Earlier this year, a report suggested that half a million people could be paying ‘unnecessary’ tax on their state pension.
The issue arises where someone carries on working beyond state pension age. At 65, state pension age is now the same for women as for men. It rises to 66 in October 2020 and is expected to rise again after this. As a state pension is taxable, working whilst at the same time claiming a state pension can simply generate more taxable income – hand-in-hand with higher tax bills. With an increasing number of people working in later life, the issue is worth exploring.
Deferring state pension
You can defer your pension simply by doing nothing when the Department for Work and Pensions (DWP) writes to advise that you are close to state pension age. Doing nothing effectively defers your pension until you decide that it is the right time to start to receive payment. If you are currently receiving a pension but feel deferral would be a better option, you can change tack by contacting the DWP and asking to ‘de-retire’. This puts the pension on hold. If you are economically active past state pension age and can afford to do without a state pension for the time being, the option to defer a state pension may be beneficial. However, the calculation can be complex.
The potential advantages of deferral are:
- keeping taxable income down now
- increased payments when you do claim – ‘extra’ state pension
- potentially paying a lower rate of tax, depending on your circumstances.
With the introduction of the ‘new state pension’, the rules have changed. Different provisions apply depending on whether you reached state pension age before 6 April 2016 or after this date. In terms of deferral, the option is more generous for those reaching state pension age before 6 April 2016. Here, a state pension increases every week of deferral, as long as you defer for at least five weeks. This equates to 10.4% for every 52 weeks. Qualifying under these rules also gives the option of receiving a one-off lump sum, rather than higher weekly payments.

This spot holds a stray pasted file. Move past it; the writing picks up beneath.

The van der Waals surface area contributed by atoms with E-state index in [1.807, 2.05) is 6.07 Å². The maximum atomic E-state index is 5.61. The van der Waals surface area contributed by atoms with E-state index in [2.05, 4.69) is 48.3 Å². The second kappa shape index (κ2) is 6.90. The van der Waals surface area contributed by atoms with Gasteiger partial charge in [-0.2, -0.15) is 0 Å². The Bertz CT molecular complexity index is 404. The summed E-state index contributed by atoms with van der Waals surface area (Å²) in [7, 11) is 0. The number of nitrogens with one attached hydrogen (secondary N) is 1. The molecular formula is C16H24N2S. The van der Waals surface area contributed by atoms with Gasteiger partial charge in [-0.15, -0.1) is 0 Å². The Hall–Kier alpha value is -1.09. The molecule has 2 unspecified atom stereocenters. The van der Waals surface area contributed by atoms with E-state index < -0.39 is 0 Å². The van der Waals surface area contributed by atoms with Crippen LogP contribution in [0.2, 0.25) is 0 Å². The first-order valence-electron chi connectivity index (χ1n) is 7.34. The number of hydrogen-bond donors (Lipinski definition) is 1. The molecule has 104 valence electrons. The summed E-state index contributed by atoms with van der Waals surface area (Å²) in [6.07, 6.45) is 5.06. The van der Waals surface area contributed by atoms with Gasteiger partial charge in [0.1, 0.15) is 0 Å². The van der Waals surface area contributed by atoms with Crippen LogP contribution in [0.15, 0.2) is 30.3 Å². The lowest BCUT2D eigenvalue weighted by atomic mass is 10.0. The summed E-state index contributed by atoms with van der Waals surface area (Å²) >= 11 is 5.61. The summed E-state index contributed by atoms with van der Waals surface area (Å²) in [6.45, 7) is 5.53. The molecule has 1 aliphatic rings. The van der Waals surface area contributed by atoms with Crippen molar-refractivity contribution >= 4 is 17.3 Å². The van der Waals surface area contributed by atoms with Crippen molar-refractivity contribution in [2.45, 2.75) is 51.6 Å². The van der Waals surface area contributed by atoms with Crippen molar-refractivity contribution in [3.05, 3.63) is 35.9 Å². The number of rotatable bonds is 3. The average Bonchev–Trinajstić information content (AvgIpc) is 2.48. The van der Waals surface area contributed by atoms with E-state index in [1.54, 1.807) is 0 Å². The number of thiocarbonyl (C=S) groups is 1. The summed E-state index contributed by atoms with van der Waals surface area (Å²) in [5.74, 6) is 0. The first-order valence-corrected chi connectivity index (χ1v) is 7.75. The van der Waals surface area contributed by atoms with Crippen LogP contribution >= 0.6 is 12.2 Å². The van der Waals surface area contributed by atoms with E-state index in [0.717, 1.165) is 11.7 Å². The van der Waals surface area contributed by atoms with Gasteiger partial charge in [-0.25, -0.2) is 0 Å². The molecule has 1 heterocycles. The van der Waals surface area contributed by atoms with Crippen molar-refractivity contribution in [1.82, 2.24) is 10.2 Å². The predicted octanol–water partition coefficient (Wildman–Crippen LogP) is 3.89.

If you reach state pension age on or after 6 April 2016, you have to defer for at least nine weeks to get increased weekly payments. The increase is just under 5.8% per 52 weeks. For instance, if you are eligible for the full new state pension at £168.60 per week and defer for 52 weeks, you would receive an additional £9.74 per week (at current rates). There is no lump sum option.
But there is a long payback period to recoup deferred income – ignoring tax. This means that any decision to defer is usually best taken in tandem with a consideration of overall health and wellbeing. If, for example, you reach state pension age before 6 April 2016, and you defer for one year, you only really start reaping benefits after nine to ten years drawing your pension. If eligible after 2016, you benefit after about 17 years. These payback periods are before tax. If you currently pay tax at 40%, but would pay at 20% when you receive a higher amount of state pension, the payback period is less than this.
There are other factors which might make taking the pension a better choice. Drawing your state pension, rather than deferring it, could mean you can postpone drawing on any other pension provision or investments you may have. For example, gains on assets and investment income on assets held within a pension fund will continue to contribute to the pension fund without an immediate tax charge.
Please do contact us for further advice in this area.
Please note: This article is a commentary on general principles and should not be interpreted as advice for your specific situation.